Security camera footage of Republican operatives looting the U.S. Treasury.
Crossing over isn't just for Texas.
A staggering 16,000-plus Republicans in Cuyahoga County switched parties when they voted in last week's primary.So, is it indeed illegal?
That includes 931 in Rocky River, 1,027 in Westlake and 1,142 in Strongsville. More than a third of the Republicans in Solon and Bay Village switched. Pepper Pike had the most dramatic change: just under half of its Republicans became Democrats. And some of those who changed - it's difficult to say how many - could be in trouble with the law.
At least one member of the Cuyahoga County Board of Elections wants to investigate some Republicans who may have crossed party lines only to influence which Democrat would face John McCain in November.
Anyone who crossed lines was supposed to sign a pledge card vowing allegiance to their new party. In Cuyahoga County, dozens and dozens of Republicans scribbled addendums onto their pledges as new Democrats.
Lying on the pledge is a felony, punishable by six to 12 months in jail and a $2,500 fine.Fine, technically it's illegal if you don't follow through on the pledge, but then again, I'm not big on loyalty oaths. What this strikes me as most is one more flaw in our limiting, two-party system. Among the legion of Limbaugh Automatons I'm sure a few switched out of truly wishing to do so. Yes, the number of such creatures is probably small, but are we then to lock someone into voting for the subsequent nominee? I can't read minds, can you?
Election watchers said they don't know any cases that have been prosecuted in Ohio. And it's unlikely the Republican crossovers influenced the outcome since Clinton handily defeated Obama, said Edward Foley, an election-law professor at Ohio State University.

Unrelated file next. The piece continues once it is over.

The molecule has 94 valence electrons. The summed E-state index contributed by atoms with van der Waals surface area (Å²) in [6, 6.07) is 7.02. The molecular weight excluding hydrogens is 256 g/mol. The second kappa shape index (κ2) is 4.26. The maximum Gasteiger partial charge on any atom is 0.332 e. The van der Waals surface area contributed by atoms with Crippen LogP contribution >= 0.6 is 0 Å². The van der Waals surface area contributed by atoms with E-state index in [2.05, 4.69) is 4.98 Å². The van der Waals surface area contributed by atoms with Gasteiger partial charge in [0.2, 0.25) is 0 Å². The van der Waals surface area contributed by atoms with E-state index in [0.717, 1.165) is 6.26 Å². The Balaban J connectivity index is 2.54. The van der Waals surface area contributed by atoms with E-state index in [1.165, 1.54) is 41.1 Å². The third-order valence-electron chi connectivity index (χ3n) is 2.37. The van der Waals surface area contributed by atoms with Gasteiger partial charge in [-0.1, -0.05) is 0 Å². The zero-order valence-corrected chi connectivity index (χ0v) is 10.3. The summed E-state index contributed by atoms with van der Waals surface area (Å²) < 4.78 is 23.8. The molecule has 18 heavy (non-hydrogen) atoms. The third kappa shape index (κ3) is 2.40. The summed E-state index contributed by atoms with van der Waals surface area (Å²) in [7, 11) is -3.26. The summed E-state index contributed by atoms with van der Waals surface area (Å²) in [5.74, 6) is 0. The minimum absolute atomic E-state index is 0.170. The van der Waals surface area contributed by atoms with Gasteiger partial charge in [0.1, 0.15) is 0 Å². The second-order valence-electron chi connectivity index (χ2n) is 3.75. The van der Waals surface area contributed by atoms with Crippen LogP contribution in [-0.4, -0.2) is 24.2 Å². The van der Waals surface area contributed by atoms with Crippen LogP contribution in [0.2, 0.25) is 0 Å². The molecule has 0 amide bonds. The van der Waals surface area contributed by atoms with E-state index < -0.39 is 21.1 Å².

But he said Ohioans need to learn the rules governing their voting - and poll workers need to enforce them.
In a nutshell, here how it's supposed to work: Ohio voters are allowed to switch party affiliations on the day of a primary election but only if they sign a pledge vowing to support their new party - and mean it.
If a majority of poll workers at a precinct doubt a voter's sincerity, they can challenge the voter even if the voter signed the pledge.
In the days following the election, The Plain Dealer interviewed more than two dozen voters - most of them Republicans who crossed over to Democrats last week.
None - including five who acknowledged lying about supporting the Democrats - were challenged. And several said poll workers never asked them to sign a pledge, but gave them a Democratic ticket.
According to the Plain Dealer, there are 249,742 registered Democrats in Cuyahoga county, 84,713 Republicans and 729,542 independents. That's over two-thirds not affiliated with one of the two major political parties.
Is crossing over a devious practice? Probably. But our system is devious, and until we get a new one -- I put the over/under on that at ten centuries assuming the cockroaches haven't usurped our rule by then -- we're pretty much stuck with this solution: Obama/Hillary/partisan followers/DNC/everyone else, start attacking the real enemy with a continuous gusto, the guy who'll continue to support the legalization of immoral behavior such as this. Remember, he's beefy, thus tough to beat.